Dickson: It’s not how well you slept, but how well you think you slept
Sep 28, 2023, 1:00 PM
(Amanda Dickson/KSL NewsRadio)
This is an editorial piece. An editorial, like a news article, is based on fact but also shares opinions. The opinions expressed here are solely those of the author and are not associated with our newsroom.
My father was a wonderful, brilliant and kind man. He enjoyed vigorous health most of his life with one notable exception. He slept terribly. Or should I say he thought he slept terribly? There is new research that shows your satisfaction about getting good sleep is more directly connected to your well-being than the actual quality of your sleep.
The study participants were asked five times a day how they slept, when they went to sleep, when they woke, how they felt at the moment. Additionally, they all wore devices to measure the actual quality of their sleep.
What they found is so interesting: Your well-being is not as connected to the actual quality of your sleep as it is to how you perceive the quality of your sleep.
First-hand experience of getting good sleep
This speaks to me. One of the few things I have found to be difficult about the job I love at KSL NewsRadio is the alarm going off at 2:30 a.m.
Early on in my 30 years of doing the morning show, I would lie awake at 9, 10, and 10:30 p.m., worrying that I couldn’t go to sleep. That worry would carry into a fitful night’s sleep and into my waking. I would often complain to whoever would listen that I had a rough night’s sleep.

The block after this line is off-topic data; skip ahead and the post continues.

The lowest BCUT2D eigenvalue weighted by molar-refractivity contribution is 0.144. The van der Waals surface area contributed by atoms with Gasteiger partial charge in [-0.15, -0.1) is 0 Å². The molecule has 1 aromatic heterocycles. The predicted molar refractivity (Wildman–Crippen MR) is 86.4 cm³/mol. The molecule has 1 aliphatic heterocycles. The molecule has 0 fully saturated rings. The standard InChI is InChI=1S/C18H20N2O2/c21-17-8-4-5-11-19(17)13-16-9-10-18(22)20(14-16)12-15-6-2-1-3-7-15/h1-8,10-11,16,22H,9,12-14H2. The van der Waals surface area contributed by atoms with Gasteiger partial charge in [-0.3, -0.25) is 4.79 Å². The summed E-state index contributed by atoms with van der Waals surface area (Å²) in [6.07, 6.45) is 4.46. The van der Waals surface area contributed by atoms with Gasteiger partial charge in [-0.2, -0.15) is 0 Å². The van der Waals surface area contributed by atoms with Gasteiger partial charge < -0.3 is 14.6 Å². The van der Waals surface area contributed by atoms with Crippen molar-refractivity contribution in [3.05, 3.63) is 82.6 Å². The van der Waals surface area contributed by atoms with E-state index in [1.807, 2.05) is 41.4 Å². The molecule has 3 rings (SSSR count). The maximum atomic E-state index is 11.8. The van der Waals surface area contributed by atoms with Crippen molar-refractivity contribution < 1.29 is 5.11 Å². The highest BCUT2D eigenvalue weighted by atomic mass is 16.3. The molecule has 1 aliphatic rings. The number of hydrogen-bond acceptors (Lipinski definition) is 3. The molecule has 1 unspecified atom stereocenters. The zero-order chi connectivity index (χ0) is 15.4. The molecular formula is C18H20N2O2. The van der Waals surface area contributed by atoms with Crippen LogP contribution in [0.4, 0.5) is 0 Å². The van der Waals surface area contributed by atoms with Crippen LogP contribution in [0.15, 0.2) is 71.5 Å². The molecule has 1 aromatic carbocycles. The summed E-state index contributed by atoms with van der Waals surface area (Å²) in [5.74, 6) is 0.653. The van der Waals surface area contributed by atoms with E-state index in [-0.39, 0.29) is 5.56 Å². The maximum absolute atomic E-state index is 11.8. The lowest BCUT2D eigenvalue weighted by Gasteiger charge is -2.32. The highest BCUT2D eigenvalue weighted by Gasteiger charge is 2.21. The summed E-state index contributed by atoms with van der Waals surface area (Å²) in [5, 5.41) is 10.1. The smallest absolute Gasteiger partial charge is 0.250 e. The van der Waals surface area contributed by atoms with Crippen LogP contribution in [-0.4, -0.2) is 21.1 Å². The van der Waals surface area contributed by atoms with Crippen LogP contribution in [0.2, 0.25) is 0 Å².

Just like my dad.
One of my earliest memories is of my mother trying to keep all of us quiet so my dad could sleep. I remember him getting angry with anyone who would wake him. I remember his complaining about how poorly he slept almost every time we talked in the last 40 years of his life.
He had all kinds of tricks he thought would help him sleep better. Only eat certain foods in the morning and only a short list of other foods past 5 p.m. He would take food to his bedroom so if he woke in the night, he could eat immediately, and that would help him fall back to sleep.
None of these things worked, or seemed to, at least. He never woke in the morning feeling ready for the day.
What I’ve learned
This is what I tell myself now when I can’t go to sleep or don’t sleep well: “Amanda, you are not a brain surgeon. No one is going to die if you are tired at work today. You’ve been lots worse than tired in your life, so go be of service to someone.”
This attitude has served me so well, that I marvel sometimes. I wish my father was still alive so I could share it with him. As soon as I stop worrying, I feel better. If I’m not better rested, it doesn’t matter. I’ll sleep more the next night… or the night after that.
I have learned over time that half the battle is just showing up. I put one foot on the floor, and then the other. Then I turn the shower on and get in before it’s completely warm. This evil tactic goes a long way to waking me up. Then before I leave in the morning, I remind myself of the many, many blessings I have. I think about my children sleeping soundly, the sound of my husband breathing as he sleeps, the strength in my body that lets me get up at that time every day, and the knowledge that getting to serve others is a privilege.